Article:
At the first screen, select a Custom publish target and give your profile a name like AWS:

Name publish profile

The next screen will require your EC2 Public DNS name that can be obtained via the AWS management portal for your instance. Also, the site name we created earlier needs to match. You will also be required to provide a username and password of an account that has sufficient permissions to publish your application.

An administration account has sufficient permissions, alternatively, there is an article on Installing and Configuring Web Deploy on IIS 8 that explains this in the section titled Configuring a Site for Delegated Non-Administrator Deployment.

Web deploy profile settings

You may get the following warning about certificate presented by the server, if you haven’t setup the server with the appropriate certificates you can still continue. Certificate warning

Once Publish has started, this will build your application and push the files using Web Deploy. The first deployment might take some time due to having to copy all files required by the application to run, but subsequent copies only update the files that are different, making this a very quick way to update and present the progress of an application on a development server.

Publish wizard demo

Deploy using Gulp

Although the Publish wizard is a great tool, by default, it doesn't work well with single page applications like AngularJS where the client side of the application that requires pre/post processing of client side scripts and assets. Another way to publish still using Web Deploy (msdeploy) is by using a Gulp task. The Gulp task simply wraps msdeploy using the gulp-msdeploy Gulp package (base on grunt-msdeploy written by Jack Davis). If we create a new project using the AngularJS App template from ServiceStackVS, we can modify what is already there very quickly to get our application to deploy to our AWS instance.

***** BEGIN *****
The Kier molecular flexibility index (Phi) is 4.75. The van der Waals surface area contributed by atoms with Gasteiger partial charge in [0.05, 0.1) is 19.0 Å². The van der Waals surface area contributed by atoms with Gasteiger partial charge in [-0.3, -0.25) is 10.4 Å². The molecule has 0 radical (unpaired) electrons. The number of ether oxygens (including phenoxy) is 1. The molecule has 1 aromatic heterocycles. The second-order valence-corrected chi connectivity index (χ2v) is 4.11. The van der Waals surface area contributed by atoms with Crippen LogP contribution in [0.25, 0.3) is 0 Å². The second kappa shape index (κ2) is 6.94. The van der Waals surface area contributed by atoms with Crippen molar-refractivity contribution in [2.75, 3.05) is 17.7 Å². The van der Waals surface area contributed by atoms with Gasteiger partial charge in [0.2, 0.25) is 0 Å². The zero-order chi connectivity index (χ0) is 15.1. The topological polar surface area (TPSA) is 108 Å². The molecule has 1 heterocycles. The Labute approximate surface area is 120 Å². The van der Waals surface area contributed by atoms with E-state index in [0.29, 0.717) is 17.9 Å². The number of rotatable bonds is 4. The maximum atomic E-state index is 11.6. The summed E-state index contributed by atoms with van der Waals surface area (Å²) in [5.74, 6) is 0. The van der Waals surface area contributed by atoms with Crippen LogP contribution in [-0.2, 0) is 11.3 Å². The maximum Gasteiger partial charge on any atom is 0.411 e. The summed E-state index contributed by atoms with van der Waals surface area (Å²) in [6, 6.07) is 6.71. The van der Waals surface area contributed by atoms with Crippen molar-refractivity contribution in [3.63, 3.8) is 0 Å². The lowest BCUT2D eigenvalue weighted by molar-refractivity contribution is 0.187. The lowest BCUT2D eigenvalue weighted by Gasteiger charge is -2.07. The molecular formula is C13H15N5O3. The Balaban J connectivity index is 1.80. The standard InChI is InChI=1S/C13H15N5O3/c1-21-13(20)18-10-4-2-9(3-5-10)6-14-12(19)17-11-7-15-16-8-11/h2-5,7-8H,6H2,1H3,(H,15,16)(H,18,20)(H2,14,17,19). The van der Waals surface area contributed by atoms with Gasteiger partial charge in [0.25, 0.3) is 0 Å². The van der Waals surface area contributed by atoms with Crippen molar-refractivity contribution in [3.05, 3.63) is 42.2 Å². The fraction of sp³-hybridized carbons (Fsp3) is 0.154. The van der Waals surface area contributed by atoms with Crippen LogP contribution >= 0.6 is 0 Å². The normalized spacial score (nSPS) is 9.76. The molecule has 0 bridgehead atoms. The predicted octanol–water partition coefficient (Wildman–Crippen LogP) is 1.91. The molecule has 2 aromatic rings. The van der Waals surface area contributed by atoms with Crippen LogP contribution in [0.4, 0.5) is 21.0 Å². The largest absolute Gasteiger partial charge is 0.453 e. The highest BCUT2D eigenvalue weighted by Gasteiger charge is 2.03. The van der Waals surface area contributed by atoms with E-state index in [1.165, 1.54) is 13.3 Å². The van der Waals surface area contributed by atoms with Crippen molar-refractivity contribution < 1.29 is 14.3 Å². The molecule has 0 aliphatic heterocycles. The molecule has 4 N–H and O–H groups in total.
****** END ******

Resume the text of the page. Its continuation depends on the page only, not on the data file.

Once the project is created, we will fill out the same details given to the Publish wizard, but in a configuration file located at /wwwroot_build/publish/config.json. By default, it has placeholder values shown below:

    "iisApp": "ExampleAngularJSApp1",
    "serverAddress": "",
    "userName": "{WebDeployUserName}",
    "password" : "{WebDeployPassword}"

Where the iisApp value is the name of your project. Below is the filled in example details as shown in the publish wizard:

    "iisApp": "ExampleApplication",
    "serverAddress": "",
    "userName": "Administrator",
    "password" : "MyPassword123"

Once filled in, we can run the provided tasks 2 and 3 to package our application and task 4 to deploy it. If you are running Visual Studio 2015 (or 2013 with extension), these Gulp tasks can be very simply from Task Runner Explorer UI.


Even though by using GitHub's default Visual Studio .gitignore the config will not turn up in source control, the password is still stored in plain text. This should be taken into account when deciding if this method of deployment is suitable for your development/deployment environment


This template is also taking care of optimizations like CSS and JS minification in the packaging steps. Package of the server files and client files separately enable us to update and deploy an optimized client side version of our application quickly as only our client side resources will have to be updated.